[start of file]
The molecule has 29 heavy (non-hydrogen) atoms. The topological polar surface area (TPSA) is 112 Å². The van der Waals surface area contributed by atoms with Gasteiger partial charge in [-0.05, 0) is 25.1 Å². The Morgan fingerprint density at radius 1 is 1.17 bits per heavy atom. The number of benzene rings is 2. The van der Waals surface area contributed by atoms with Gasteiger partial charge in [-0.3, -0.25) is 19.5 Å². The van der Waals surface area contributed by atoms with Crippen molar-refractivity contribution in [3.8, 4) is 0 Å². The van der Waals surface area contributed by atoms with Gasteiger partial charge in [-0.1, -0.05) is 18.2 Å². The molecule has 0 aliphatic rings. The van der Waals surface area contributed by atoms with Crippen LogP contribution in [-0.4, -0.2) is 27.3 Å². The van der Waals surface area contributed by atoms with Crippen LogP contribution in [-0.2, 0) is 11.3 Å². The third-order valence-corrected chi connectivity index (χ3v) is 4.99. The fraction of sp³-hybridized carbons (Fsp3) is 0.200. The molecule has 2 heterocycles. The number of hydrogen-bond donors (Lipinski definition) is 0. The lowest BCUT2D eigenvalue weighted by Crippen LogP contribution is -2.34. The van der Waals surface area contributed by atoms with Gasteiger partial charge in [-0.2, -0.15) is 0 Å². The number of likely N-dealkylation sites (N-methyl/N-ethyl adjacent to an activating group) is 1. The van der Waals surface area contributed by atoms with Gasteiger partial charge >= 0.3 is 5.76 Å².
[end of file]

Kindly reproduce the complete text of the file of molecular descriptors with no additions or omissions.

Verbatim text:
The molecule has 29 heavy (non-hydrogen) atoms. The topological polar surface area (TPSA) is 112 Å². The van der Waals surface area contributed by atoms with Gasteiger partial charge in [-0.05, 0) is 25.1 Å². The Morgan fingerprint density at radius 1 is 1.17 bits per heavy atom. The number of benzene rings is 2. The van der Waals surface area contributed by atoms with Gasteiger partial charge in [-0.3, -0.25) is 19.5 Å². The van der Waals surface area contributed by atoms with Crippen molar-refractivity contribution in [3.8, 4) is 0 Å². The van der Waals surface area contributed by atoms with Gasteiger partial charge in [-0.1, -0.05) is 18.2 Å². The molecule has 0 aliphatic rings. The van der Waals surface area contributed by atoms with Crippen LogP contribution in [-0.4, -0.2) is 27.3 Å². The van der Waals surface area contributed by atoms with Crippen LogP contribution in [-0.2, 0) is 11.3 Å². The third-order valence-corrected chi connectivity index (χ3v) is 4.99. The fraction of sp³-hybridized carbons (Fsp3) is 0.200. The molecule has 2 heterocycles. The number of hydrogen-bond donors (Lipinski definition) is 0. The lowest BCUT2D eigenvalue weighted by Crippen LogP contribution is -2.34. The van der Waals surface area contributed by atoms with Gasteiger partial charge in [-0.2, -0.15) is 0 Å². The number of likely N-dealkylation sites (N-methyl/N-ethyl adjacent to an activating group) is 1. The van der Waals surface area contributed by atoms with Gasteiger partial charge >= 0.3 is 5.76 Å².